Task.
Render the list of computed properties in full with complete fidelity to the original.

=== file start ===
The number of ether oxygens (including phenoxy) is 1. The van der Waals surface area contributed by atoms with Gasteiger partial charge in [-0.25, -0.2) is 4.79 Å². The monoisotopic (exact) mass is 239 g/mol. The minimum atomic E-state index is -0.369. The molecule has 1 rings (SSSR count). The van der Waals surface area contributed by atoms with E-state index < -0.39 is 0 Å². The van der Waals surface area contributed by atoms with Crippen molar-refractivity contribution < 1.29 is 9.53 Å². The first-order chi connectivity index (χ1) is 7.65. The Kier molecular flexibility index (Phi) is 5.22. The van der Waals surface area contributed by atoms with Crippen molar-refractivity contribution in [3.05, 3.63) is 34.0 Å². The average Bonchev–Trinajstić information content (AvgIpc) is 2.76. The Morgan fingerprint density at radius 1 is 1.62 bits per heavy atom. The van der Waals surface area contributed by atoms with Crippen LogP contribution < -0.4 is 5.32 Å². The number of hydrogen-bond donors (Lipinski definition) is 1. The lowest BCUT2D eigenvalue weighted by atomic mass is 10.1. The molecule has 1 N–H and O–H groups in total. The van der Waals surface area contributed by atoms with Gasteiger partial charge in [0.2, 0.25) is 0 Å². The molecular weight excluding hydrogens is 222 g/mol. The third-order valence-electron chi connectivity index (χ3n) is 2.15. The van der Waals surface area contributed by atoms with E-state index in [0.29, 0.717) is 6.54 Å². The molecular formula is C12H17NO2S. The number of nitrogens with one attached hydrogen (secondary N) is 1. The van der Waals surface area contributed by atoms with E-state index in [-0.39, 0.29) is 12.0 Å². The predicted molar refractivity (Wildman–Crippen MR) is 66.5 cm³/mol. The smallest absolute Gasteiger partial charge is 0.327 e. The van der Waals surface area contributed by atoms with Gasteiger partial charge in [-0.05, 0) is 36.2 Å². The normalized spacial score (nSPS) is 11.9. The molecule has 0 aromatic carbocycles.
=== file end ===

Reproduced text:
The number of ether oxygens (including phenoxy) is 1. The van der Waals surface area contributed by atoms with Gasteiger partial charge in [-0.25, -0.2) is 4.79 Å². The monoisotopic (exact) mass is 239 g/mol. The minimum atomic E-state index is -0.369. The molecule has 1 rings (SSSR count). The van der Waals surface area contributed by atoms with E-state index < -0.39 is 0 Å². The van der Waals surface area contributed by atoms with Crippen molar-refractivity contribution < 1.29 is 9.53 Å². The first-order chi connectivity index (χ1) is 7.65. The Kier molecular flexibility index (Phi) is 5.22. The van der Waals surface area contributed by atoms with Crippen molar-refractivity contribution in [3.05, 3.63) is 34.0 Å². The average Bonchev–Trinajstić information content (AvgIpc) is 2.76. The Morgan fingerprint density at radius 1 is 1.62 bits per heavy atom. The van der Waals surface area contributed by atoms with Crippen LogP contribution < -0.4 is 5.32 Å². The number of hydrogen-bond donors (Lipinski definition) is 1. The lowest BCUT2D eigenvalue weighted by atomic mass is 10.1. The molecule has 1 N–H and O–H groups in total. The van der Waals surface area contributed by atoms with Gasteiger partial charge in [0.2, 0.25) is 0 Å². The molecular weight excluding hydrogens is 222 g/mol. The third-order valence-electron chi connectivity index (χ3n) is 2.15. The van der Waals surface area contributed by atoms with E-state index in [0.29, 0.717) is 6.54 Å². The molecular formula is C12H17NO2S. The number of nitrogens with one attached hydrogen (secondary N) is 1. The van der Waals surface area contributed by atoms with E-state index in [-0.39, 0.29) is 12.0 Å². The predicted molar refractivity (Wildman–Crippen MR) is 66.5 cm³/mol. The smallest absolute Gasteiger partial charge is 0.327 e. The van der Waals surface area contributed by atoms with Gasteiger partial charge in [-0.05, 0) is 36.2 Å². The normalized spacial score (nSPS) is 11.9. The molecule has 0 aromatic carbocycles.